Post-lockout, when 51-year-old Ed Belfour was inexplicably signed to play goal for the Toronto Maple Leafs, I wished for him to just, you know, go away. After what we all knew to be true was confirmed: that Belfour could no longer play the position, that the Eagle was grounded. I wished upon Eddie — God love him, a great goalie who absolutely owned Ottawa in the playoffs — a bender, the likes of which he’d never seen. The bender I knew he had it in him to go on. It broke my heart to watch a once-proud goalie, who had 10 bloody shutouts in 2003/2004 (for the Leafs!), go out the way Belfour was. It was obvious: he was done.
Mikael Tellqvist and J.S. Aubin were never good enough to truly care about. I do remember when the Leafs faced Tellqvist, though, back on December 4, 2008 in Phoenix. He was awful, and played only 40 minutes after allowing three goals on nine shots. Vesa Toskala, Toronto’s goalie, was worse, allowing six goals on 26 shots. Toronto lost, the final 6-3 Coyotes. With Andrew Raycroft backing up Toskala, effectively leaving Toronto without a back-up goalie, the Leafs had no choice but to go down with the leaky ship.
(In his dreams, Toskala owns a boat: The Vesina.)
We’ve watched some awful goaltending in Toronto over the past few years. I mean really fucking awful. And it’s led to some serious personal bitterness. When Toronto faced Raycroft in Colorado in late January 2009, I wanted nothing more than for the Leafs to light him up. Payback. It was a game that I’d have circled on my Leafs calendar, if I had one of those Leafs calendars, you know, from Shoppers Drug Mart, the ones we all had as kids. Actually, physically circled, in red, on the calendar, along with, I don’t know, something subtle like “DEATH TO RAYCROFT.” The Leafs scored on Raycroft that cold, awesome January night, and scored on him often. It was fantastic. Seven Toronto goals on 30 shots. It was fun.
That’s what being a Leafs fan of late had been reduced to: revenge. I won’t lie: I wanted some very bad things to happen to Vesa Toskala. I’m still a little bit bitter over the fact he bolted for some Finnish beer league, where I have no doubt he’s one of the shittier goalies, before the Leafs, and Phil Kessel, got to him.
Tonight, in a few hours, J.S. Giguere makes his not so triumphant return to Toronto. Looking back at his 2010/2011 numbers — 11 wins, 11 losses, and a .900 save percentage — Giguere was better than I thought. Which is fucking sad, because those numbers aren’t very good. They’re
average brutal. And that’s how I’d describe Giguere’s time in Toronto: so very average brutal, even though it seemed worse. But I don’t care. About Giguere, I mean. I could care less whether the Leafs light him up. I’d like for them to beat Giguere, and Colorado, obviously, so we can all enjoy another “Four-and-Oh!!!1″ parade, but in the grand scheme of things, Giguere doesn’t matter. (Although I’m still a little pissed off with Ron Wilson and the fact he started Giguere on March 17 in Florida, last season, against the Panthers, a 4-0 shutout loss. Giguere had no business playing that game, it being Reim Time and all, the Leafs still on life support in their valiant and very honorable quest for eighth place in the East. But, whatever.)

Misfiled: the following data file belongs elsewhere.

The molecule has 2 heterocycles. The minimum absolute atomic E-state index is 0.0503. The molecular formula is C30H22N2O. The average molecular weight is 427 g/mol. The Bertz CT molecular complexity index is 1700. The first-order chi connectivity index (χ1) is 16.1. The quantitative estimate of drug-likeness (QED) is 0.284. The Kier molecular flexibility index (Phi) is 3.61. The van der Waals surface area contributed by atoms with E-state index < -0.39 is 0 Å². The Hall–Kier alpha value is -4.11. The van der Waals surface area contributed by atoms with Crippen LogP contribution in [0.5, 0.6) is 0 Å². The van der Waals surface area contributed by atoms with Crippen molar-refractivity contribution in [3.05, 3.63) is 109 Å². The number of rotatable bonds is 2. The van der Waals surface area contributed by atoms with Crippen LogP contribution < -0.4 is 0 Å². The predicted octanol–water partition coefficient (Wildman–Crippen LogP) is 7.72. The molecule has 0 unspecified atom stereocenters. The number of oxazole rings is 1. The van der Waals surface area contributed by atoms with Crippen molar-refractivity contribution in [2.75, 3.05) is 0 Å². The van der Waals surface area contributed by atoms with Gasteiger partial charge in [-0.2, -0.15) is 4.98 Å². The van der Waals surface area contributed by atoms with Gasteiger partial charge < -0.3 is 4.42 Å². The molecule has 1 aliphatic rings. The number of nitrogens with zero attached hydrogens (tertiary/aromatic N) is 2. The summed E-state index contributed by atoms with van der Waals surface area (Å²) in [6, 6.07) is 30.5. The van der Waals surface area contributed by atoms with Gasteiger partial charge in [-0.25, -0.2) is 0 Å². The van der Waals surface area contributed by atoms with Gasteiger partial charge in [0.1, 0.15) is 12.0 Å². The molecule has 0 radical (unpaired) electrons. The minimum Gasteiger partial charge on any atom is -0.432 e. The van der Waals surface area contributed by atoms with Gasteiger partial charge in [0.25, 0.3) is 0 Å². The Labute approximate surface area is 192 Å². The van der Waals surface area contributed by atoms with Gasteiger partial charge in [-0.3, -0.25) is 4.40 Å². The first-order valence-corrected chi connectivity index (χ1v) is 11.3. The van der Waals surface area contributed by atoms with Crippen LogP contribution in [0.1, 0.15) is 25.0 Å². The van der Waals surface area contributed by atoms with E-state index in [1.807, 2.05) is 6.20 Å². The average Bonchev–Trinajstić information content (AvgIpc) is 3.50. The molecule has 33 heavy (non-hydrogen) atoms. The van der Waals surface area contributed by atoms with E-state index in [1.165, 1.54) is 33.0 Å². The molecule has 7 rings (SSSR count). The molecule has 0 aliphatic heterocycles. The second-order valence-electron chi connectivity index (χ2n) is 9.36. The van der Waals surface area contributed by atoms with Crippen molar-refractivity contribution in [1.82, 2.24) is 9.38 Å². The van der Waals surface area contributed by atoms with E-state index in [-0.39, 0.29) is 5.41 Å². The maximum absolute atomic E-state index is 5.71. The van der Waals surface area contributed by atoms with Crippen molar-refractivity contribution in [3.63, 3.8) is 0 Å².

Finally, I feel indifference towards a former Leafs goalie, and this pleases me. Because I could hate Giguere. I could want the Leafs to absolutely destroy him, and his groin, the one that’s keeping his career alive, albeit barely, because it made absolutely zero bloody sense for Giguere to not have surgery, and play most of last season injured. But to blame Giguere for that would mean I’d have to blame the Leafs, the management, the fucking franchise, because certainly part of the blame for that bonehead decision — to keep playing the ancient and injured Giguere — falls on the Leafs’ shoulders. And, well, I think all of us supporters of the Leafs are past blaming the team. Really, what’s the point? The shit list’s way too long. It’s much easier to breed contempt for players who don’t perform, instead of the geniuses bringing them in in the first place.
The point is: I no longer need to concern myself with the long list of goalies who have, over the years, absolutely screwed Toronto. Because the Maple Leafs actually — finally! — have a goddamn goalie. If Giguere shuts the Maple Leafs out tonight, which he very well might, he isn’t J.S. Giguere the former terrible Leafs goalie who of course shut them out. No, instead, he’s just another terrible goalie who shut out the Maple Leafs. Period.
I wasn’t so sure this day would come. I probably didn’t think it would be today, and I definitely didn’t think the goalie to lead me away from the bitterness would be James Reimer. But today’s the day, and Reimer’s the goalie, and, for a little while at least, everything is perfect. No, literally. The Leafs haven’t lost yet.
Leafs lose, Avs win, I hate Giguere.
Image via this isn’t happiness.